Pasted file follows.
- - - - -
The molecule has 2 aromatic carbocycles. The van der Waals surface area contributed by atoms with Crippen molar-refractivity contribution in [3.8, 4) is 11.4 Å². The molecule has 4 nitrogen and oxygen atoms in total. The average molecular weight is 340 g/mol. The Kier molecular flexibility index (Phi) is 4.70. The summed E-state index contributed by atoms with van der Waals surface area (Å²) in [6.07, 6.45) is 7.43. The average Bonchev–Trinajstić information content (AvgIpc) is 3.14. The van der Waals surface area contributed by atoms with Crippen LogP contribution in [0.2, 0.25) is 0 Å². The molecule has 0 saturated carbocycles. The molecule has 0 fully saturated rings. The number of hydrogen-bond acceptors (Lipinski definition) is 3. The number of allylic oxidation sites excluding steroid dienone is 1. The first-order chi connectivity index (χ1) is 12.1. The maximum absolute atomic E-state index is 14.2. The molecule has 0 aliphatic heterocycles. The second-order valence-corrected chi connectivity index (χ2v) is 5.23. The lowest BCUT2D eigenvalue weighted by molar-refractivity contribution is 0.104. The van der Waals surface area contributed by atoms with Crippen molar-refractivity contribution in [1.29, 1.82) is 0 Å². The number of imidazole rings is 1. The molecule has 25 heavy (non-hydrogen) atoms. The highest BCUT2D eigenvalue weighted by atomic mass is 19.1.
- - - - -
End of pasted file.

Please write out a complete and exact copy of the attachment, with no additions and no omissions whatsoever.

The molecule has 2 aromatic carbocycles. The van der Waals surface area contributed by atoms with Crippen molar-refractivity contribution in [3.8, 4) is 11.4 Å². The molecule has 4 nitrogen and oxygen atoms in total. The average molecular weight is 340 g/mol. The Kier molecular flexibility index (Phi) is 4.70. The summed E-state index contributed by atoms with van der Waals surface area (Å²) in [6.07, 6.45) is 7.43. The average Bonchev–Trinajstić information content (AvgIpc) is 3.14. The van der Waals surface area contributed by atoms with Crippen LogP contribution in [0.2, 0.25) is 0 Å². The molecule has 0 saturated carbocycles. The molecule has 0 fully saturated rings. The number of hydrogen-bond acceptors (Lipinski definition) is 3. The number of allylic oxidation sites excluding steroid dienone is 1. The first-order chi connectivity index (χ1) is 12.1. The maximum absolute atomic E-state index is 14.2. The molecule has 0 aliphatic heterocycles. The second-order valence-corrected chi connectivity index (χ2v) is 5.23. The lowest BCUT2D eigenvalue weighted by molar-refractivity contribution is 0.104. The van der Waals surface area contributed by atoms with Crippen molar-refractivity contribution in [1.29, 1.82) is 0 Å². The number of imidazole rings is 1. The molecule has 25 heavy (non-hydrogen) atoms. The highest BCUT2D eigenvalue weighted by atomic mass is 19.1.